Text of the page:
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<jats:title>Abstract</jats:title><jats:p>The normal menstrual cycle requires a delicate interplay between the hypothalamus, pituitary, and ovary. Therefore, its length is an important indicator of female reproductive health. Menstrual cycle length has been shown to be partially controlled by genetic factors, especially in the follicle stimulating hormone beta-subunit (<jats:italic>FSHB</jats:italic>) locus. GWAS meta-analysis of menstrual cycle length in 44,871 women of European ancestry confirmed the previously observed association with the <jats:italic>FSHB</jats:italic> locus and identified four additional novel signals in, or near, the <jats:italic>GNRH1, PGR, NR5A2</jats:italic> and <jats:italic>INS-IGF2</jats:italic> genes. These findings confirm the role of the hypothalamic-pituitary-gonadal axis in the genetic regulation of menstrual cycle length, but also highlight potential novel local regulatory mechanisms, such as those mediated by <jats:italic>IGF2</jats:italic>.</jats:p>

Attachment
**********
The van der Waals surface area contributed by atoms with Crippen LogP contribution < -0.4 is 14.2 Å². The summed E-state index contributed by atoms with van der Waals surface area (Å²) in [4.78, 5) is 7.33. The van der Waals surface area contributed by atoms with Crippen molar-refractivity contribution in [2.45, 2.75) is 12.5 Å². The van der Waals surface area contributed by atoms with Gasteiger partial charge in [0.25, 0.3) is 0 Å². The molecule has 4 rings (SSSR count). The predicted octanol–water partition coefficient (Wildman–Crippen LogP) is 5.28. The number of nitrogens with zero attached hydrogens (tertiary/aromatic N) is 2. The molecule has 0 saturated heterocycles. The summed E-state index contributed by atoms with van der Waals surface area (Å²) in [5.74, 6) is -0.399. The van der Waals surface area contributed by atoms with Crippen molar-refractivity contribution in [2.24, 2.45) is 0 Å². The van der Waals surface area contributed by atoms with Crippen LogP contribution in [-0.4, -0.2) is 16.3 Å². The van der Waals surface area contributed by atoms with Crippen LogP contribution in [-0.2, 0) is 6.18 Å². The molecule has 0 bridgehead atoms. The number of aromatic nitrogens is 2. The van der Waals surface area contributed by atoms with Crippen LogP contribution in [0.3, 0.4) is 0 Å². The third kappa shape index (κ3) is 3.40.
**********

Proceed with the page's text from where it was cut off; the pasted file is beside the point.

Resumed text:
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Journal article


Cold Spring Harbor Laboratory

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